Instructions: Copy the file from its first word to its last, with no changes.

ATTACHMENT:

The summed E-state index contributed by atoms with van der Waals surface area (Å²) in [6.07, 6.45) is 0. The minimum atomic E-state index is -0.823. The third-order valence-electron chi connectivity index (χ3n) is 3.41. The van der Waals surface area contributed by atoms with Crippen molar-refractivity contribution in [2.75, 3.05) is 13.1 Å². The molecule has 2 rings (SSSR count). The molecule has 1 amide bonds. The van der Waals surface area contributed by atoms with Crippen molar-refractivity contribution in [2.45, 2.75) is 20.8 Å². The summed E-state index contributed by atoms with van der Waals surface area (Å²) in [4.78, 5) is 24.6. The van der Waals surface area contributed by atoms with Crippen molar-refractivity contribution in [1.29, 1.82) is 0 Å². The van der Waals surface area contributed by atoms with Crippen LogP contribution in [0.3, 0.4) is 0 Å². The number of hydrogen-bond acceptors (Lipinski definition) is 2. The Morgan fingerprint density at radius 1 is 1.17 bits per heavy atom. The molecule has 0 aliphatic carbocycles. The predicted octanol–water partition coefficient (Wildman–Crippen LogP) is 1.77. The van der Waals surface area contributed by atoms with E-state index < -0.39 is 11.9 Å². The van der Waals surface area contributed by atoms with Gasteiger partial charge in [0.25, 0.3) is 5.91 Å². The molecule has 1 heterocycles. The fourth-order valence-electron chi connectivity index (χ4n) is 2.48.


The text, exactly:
The summed E-state index contributed by atoms with van der Waals surface area (Å²) in [6.07, 6.45) is 0. The minimum atomic E-state index is -0.823. The third-order valence-electron chi connectivity index (χ3n) is 3.41. The van der Waals surface area contributed by atoms with Crippen molar-refractivity contribution in [2.75, 3.05) is 13.1 Å². The molecule has 2 rings (SSSR count). The molecule has 1 amide bonds. The van der Waals surface area contributed by atoms with Crippen molar-refractivity contribution in [2.45, 2.75) is 20.8 Å². The summed E-state index contributed by atoms with van der Waals surface area (Å²) in [4.78, 5) is 24.6. The van der Waals surface area contributed by atoms with Crippen molar-refractivity contribution in [1.29, 1.82) is 0 Å². The van der Waals surface area contributed by atoms with Crippen LogP contribution in [0.3, 0.4) is 0 Å². The number of hydrogen-bond acceptors (Lipinski definition) is 2. The Morgan fingerprint density at radius 1 is 1.17 bits per heavy atom. The molecule has 0 aliphatic carbocycles. The predicted octanol–water partition coefficient (Wildman–Crippen LogP) is 1.77. The van der Waals surface area contributed by atoms with E-state index < -0.39 is 11.9 Å². The van der Waals surface area contributed by atoms with Gasteiger partial charge in [0.25, 0.3) is 5.91 Å². The molecule has 1 heterocycles. The fourth-order valence-electron chi connectivity index (χ4n) is 2.48.